Where have all the drive-ins gone? Before cineplexes dominated the industry, drive-ins were the place to check out some of the most truly low budget, zaniest flicks on the planet within the confines of a major social gathering. Not letting us all forget about those good old days are writers/directors Adam Green, Tim Sullivan, Joe Lynch, and Adam Rifkin, whose combined talents bring us Chillerama. With so much promise and hype, did this can't-miss prospect miss the mark?
In the final night of its existence, Cecil B. Kaufman (Office Space's Richard Riehle) closes down his local drive-in with a bang by showing four lost prints of some truly bizarro flicks for his movie-goers to enjoy. The only problem is that a necrophiliac, who gets frisky with the wrong corpse, is turned into a sex-crazed, bloodthirsty zombie and soon inadvertently begins to infect the remainder of the drive-in's audience. Our two main leads on the verge of a blossoming romantic relationship, Tobe (Corey Jones) and Mayna (Kaili Thorne), are among the audience members who watch four Z-grade films including Wadzilla, the story of a man's sperm gone bad; I Was a Teenage Werebear, a tale of a boy whose true sexual side is outed in hairy fashion; The Diary of Anne Frankenstein, which shows what really happened to Anne Frank before Adolf Hitler created the Frankenstein monster in an alternate universe; and Deathication, showing a montage of feces gags.
Chillerama's premise of being a tribute to drive-ins and the films-within-the-film appear to be excellent on paper, but the end result is nowhere near as entertaining as it should be. It is especially disappointing considering the four great cinematic minds at the helm. Rifkin's Wadzilla is like one joke that plays itself out too soon, although it is always good to see Ray Wise working. Sullivan's Werebear is by far the worst aspect of the film, containing too many unfunny and annoying musical numbers that drags the overall film down almost to the level of being completely unwatchable. Even hottie Gabby West (Scream Queens) is totally misused after her opening scene. Lynch's Zom-B-Movie is our wraparound story that tries too hard to be a Troma dedication by saturating the screen with penises and corpse sex, literally. It also concludes with a complete cop out of an ending, thus ruining any steam it was building up to at that point. Meanwhile, Deathication begins with a great introduction by its faux director, but is not as shockingly gross as it intended to be. Thankfully, we only get to see very little of it.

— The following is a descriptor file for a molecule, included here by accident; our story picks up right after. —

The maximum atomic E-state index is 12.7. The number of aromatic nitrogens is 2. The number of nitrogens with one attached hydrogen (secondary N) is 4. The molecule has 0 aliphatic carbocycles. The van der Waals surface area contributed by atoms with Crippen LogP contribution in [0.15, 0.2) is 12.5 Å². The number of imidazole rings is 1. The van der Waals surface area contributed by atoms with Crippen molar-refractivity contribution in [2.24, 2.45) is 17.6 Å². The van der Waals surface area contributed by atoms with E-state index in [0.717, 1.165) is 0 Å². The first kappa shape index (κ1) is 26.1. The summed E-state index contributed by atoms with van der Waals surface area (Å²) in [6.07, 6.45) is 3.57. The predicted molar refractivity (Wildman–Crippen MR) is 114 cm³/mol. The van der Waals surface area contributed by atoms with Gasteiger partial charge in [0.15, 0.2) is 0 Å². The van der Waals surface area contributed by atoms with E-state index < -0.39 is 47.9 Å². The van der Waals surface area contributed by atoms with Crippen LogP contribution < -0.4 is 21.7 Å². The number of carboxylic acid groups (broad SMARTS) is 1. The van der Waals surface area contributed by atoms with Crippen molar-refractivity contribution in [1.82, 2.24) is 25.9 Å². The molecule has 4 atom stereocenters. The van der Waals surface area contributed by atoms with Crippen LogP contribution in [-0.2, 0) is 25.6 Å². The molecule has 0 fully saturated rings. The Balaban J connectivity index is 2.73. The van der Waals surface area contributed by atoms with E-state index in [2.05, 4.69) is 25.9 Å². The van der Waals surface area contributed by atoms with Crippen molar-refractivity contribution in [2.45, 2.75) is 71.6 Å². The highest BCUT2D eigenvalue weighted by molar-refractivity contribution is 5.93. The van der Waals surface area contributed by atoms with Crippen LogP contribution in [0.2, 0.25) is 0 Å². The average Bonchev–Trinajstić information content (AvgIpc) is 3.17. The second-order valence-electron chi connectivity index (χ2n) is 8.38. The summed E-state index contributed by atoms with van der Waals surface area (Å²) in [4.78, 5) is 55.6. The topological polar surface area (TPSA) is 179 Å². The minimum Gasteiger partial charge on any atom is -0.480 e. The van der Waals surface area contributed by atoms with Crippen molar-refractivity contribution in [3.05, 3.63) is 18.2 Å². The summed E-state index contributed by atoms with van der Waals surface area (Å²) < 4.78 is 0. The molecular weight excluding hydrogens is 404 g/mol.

Adam Green's The Diary of Anne Frankenstein is the only saving grace. Completely subtitled and in black & white, this one will have you crying in laughter from beginning to end. Too bad it only lasts around 20 minutes of the film's insanely long two-hour running time. Have you ever wanted to see Joel David Moore (Avatar, Hatchet) playing Adolf Hitler as he sings a song about why people hate him and how understood he is? What do you mean "no"? Well, you will be glad that Green thought of the idea once you finish watching this segment. Moore speaks all of two lines in actual German, while speaking jibberish, with words that include "Boba Fett", "Golimar" and "Osh Kosh B' Gosh", the rest of the time. And that is only scratching the surface of the kind of hilarity you'll find in this mini-flick.
This one "coulda been a contenda", but utterly fails sans the Frankenstein segment. When four equally great modern-day directors collaborate together on a film, the result should be nothing less than a sure-fire hit. Unfortunately, the highlights of this film are too few and far in-between to make Chillerama the epic motion picture that it should have been. If you want to see a film with a quarter of the budget and genuinely in the vein of Troma, check out Drew Besson's The Taint.
If you do watch it, make sure to hang around for the credits to hear Moore's vocal opus!